‘Some time ago I thought of doing three different sketches (three acts) from Gorky, taken from The Vagabonds and In the Steppes; I had chosen The Raft and The 26 Against One, but was missing a strong and dramatic third for the finale of the evening and couldn’t find it in anything else of Gorky. Then I reconsidered, and found the idea impractical: three different things, which would then be performed by the same singers, would spoil the illusion and damage the representative truth. And so I gave up the idea. Now I am thinking of it again.’
Il tabarro had its origins in Didier Gold’s play La Houppelande (‘The Cloak’), first performed in Paris in 1910, whose operatic potential Puccini pointed out to his former librettist Luigi Illica in 1913, though their collaboration on this project went no further. It was to a new literary partner, the writer and later film-maker Giovacchino Forzano, that Puccini next turned for its realization. Forzano (1883-1970) was a multi-talented individual: a journalist, playwright and librettist who worked with Mascagni (Lodoletta and Il piccolo Marat), Giordano (Il re), and Wolf-Ferrari (Sly) as well as Puccini. He has also been described as Italy’s first opera director; following Puccini’s death he directed the premiere of Turandot in 1926, as he already had for Pizzetti’s Debora e Jaele (1922), Respighi’s Belfagor (1923) and Boito’s Nerone (1924), all at La Scala, Milan. Later, and less fortunately, he would align himself with Mussolini and collaborate with him on plays and propaganda films. Initially Forzano was merely asked by Puccini to translate Gold’s play, which he refused.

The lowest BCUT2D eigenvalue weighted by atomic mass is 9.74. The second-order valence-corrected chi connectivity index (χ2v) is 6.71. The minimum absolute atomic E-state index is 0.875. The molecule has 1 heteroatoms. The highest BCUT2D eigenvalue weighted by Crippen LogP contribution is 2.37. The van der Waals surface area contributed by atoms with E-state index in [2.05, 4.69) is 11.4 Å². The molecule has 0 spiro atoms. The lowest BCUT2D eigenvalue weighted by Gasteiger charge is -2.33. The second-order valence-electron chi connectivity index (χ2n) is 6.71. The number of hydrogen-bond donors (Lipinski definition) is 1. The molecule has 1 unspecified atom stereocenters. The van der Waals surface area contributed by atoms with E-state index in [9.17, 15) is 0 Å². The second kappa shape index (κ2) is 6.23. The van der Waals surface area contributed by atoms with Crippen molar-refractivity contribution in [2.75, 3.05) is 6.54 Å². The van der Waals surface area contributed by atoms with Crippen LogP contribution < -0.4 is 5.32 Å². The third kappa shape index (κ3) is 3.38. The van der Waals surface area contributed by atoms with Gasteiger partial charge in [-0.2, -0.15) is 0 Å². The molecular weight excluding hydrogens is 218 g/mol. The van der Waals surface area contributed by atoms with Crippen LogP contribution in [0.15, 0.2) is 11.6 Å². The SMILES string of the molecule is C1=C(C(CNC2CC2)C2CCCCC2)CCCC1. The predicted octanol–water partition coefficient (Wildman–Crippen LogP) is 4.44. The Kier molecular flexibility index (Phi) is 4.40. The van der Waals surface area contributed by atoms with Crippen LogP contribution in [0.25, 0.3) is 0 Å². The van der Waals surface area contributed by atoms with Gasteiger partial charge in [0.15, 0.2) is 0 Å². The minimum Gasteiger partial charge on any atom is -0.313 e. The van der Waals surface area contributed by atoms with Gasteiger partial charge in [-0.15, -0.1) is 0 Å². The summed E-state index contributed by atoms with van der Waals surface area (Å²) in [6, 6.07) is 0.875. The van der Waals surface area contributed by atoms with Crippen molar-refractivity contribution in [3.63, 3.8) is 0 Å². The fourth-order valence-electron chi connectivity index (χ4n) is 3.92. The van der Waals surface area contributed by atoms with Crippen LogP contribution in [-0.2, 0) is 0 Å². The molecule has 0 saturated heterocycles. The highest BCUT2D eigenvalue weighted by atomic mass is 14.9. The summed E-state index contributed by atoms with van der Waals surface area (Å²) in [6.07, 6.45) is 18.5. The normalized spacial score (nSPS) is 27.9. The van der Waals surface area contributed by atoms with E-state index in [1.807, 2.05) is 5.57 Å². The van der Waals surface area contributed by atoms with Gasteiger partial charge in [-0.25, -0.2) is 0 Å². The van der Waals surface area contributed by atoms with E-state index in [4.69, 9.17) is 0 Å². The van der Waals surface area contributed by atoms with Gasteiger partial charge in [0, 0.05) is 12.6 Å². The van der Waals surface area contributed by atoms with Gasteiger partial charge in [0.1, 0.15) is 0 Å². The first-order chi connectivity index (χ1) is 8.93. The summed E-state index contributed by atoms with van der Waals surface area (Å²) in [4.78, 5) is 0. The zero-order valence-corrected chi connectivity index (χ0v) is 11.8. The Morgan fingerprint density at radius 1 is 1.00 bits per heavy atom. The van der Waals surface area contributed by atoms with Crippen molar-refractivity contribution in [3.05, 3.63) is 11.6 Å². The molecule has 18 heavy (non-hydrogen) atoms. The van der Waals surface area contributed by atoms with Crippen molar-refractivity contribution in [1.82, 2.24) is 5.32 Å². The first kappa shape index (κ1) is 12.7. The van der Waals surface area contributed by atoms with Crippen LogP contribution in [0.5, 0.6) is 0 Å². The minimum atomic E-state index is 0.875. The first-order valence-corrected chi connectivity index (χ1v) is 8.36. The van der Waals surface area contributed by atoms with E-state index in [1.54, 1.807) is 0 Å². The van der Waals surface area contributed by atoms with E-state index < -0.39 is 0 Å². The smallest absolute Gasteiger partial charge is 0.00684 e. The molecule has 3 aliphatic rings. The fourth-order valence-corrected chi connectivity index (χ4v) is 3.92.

Puccini then contacted another journalist and playwright, Giuseppe Adami (1878-1946), who had already written the libretto of La rondine and who would ultimately collaborate with Renato Simoni on Turandot. Puccini outlined to Adami how he himself imagined the opera, demonstrating in the process how clear his vision of it already was:
‘What I’m concerned about is that the Lady Seine should be the true protagonist of the drama. This life-style of the boatmen and stevedores dragging out their wretched existence in the traffic of the river, resigned to their lot, is in complete contrast to the longing that throbs in Giorgetta’s heart – a yearning for dry land, regret for the noisy clamour of the suburbs, for the lights of Paris. Love snatched at for the odd quarter of an hour is not enough for her. Her dream is to escape, to tread the pavements, to leave the cabin on the water where her child died… These are gleams and shadows that just give the crime a sharp and delicate flavour, like an etching.’
Adami later described how he fleshed the piece out in further detail: ‘I gave Luigi, Giorgetta’s lover, a revolutionary slant against the miserable slavery that bent his back and shoulders beneath the weight of sacks. For Giorgetta, a feverish desire for the life of freedom, obsessed by memories of Belleville, of old friendships, of Sunday trips to the Bois de Boulogne in merry parties. For Michele, the skipper, the melancholy of old age and a restrained sorrow mingled with the suspicion that he can no longer charm his young dreamer of a companion. I enriched the quayside with eminently Puccinian episodes. I even introduced a ballad singer who distributes loose sheets of paper with a song of Mimì among the midinettes [young girls], and who accompanies himself on an out-of-tune barrel organ.’